Network News

X My Profile
View More Activity
About this Blog   |   On Twitter   |   Follow us on Facebook   |   RSS Feeds RSS Feed

Sierra Club calls on legislature to reject McDonnell amendment on air pollution bill

Rosalind Helderman

The Sierra Club is calling on the General Assembly to reject an amendment made by Gov. Bob McDonnell (R) to a bill dealing with air quality that has special import to Northern Virginia. McDonnell striped language from a bill that had been added by Democrats in the state Senate that was designed to force coal-fired power plants in Northern Virginia to meet certain emissions limits.

For some time, Virginia has allowed coal-fired power plants that exceed the pollution limits allowed under their air permits to purchase pollution credits from plants elsewhere that were producing less than their limit. The cap-and-trade system is administered by the federal Environmental Protection Agency.

In 2006, the General Assembly amended the rules to allow the the state's Air Control Board to prevent coal-fired plants from taking part in the cap-and-trade system if they were in parts of the state that had been labeled "non-attainment" zones by the EPA -- that is to say, in areas where air quality was particularly poor.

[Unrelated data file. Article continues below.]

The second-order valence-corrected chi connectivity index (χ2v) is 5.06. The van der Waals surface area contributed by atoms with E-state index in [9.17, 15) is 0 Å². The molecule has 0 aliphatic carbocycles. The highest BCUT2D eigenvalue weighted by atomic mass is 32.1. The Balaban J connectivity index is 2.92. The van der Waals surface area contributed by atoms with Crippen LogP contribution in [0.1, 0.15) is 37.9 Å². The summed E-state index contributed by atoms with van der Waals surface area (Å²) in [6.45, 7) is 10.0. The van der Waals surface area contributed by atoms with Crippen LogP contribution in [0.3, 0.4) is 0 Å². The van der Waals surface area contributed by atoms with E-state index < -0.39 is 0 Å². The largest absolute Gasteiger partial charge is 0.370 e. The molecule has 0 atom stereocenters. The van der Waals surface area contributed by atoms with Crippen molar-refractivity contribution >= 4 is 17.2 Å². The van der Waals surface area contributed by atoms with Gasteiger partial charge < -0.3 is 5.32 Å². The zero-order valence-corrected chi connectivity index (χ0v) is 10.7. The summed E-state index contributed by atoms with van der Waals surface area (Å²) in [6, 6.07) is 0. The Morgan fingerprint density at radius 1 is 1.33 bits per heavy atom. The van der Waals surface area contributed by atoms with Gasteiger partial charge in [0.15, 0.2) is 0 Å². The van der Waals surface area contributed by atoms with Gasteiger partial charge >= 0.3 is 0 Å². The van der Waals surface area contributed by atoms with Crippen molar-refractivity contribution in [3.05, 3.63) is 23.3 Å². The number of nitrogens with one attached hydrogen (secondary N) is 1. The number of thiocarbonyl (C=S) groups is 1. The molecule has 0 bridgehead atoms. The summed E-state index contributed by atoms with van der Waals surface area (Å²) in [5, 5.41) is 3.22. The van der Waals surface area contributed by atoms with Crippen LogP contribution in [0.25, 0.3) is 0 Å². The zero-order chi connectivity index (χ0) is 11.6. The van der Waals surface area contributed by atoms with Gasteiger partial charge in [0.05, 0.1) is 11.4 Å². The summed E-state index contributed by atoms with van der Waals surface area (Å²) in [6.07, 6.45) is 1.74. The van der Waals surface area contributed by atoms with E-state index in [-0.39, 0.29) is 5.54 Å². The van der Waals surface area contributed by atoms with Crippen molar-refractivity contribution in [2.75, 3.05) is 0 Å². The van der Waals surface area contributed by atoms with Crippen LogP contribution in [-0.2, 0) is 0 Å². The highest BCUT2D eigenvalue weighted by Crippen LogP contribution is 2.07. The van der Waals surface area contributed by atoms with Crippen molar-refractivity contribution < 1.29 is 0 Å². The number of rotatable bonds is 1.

The only part of the state that has so far been labeled such a zone by the EPA is Northern Virginia, meaning the change particularly impacted the Mirant Power Plant in Alexandria. This year's bill, sponsored by Sen. Ryan T. McDougle (R-Hanover) and Del. Terry G. Kilgore (R-Scott), was designed to prohibit the air control board from preventing power plants from purchasing pollution credits anywhere, including in non-attainment areas.

They reasoned that if the EPA has designed a program that allows companies to purchase and trade pollution credits, why should Virginia's air control board stop it? Plus, they argued that while only one part of the state is now a so-called "non-attainment" area, the EPA could give other parts of the state the same label, dramatically impacting power plants all over the state.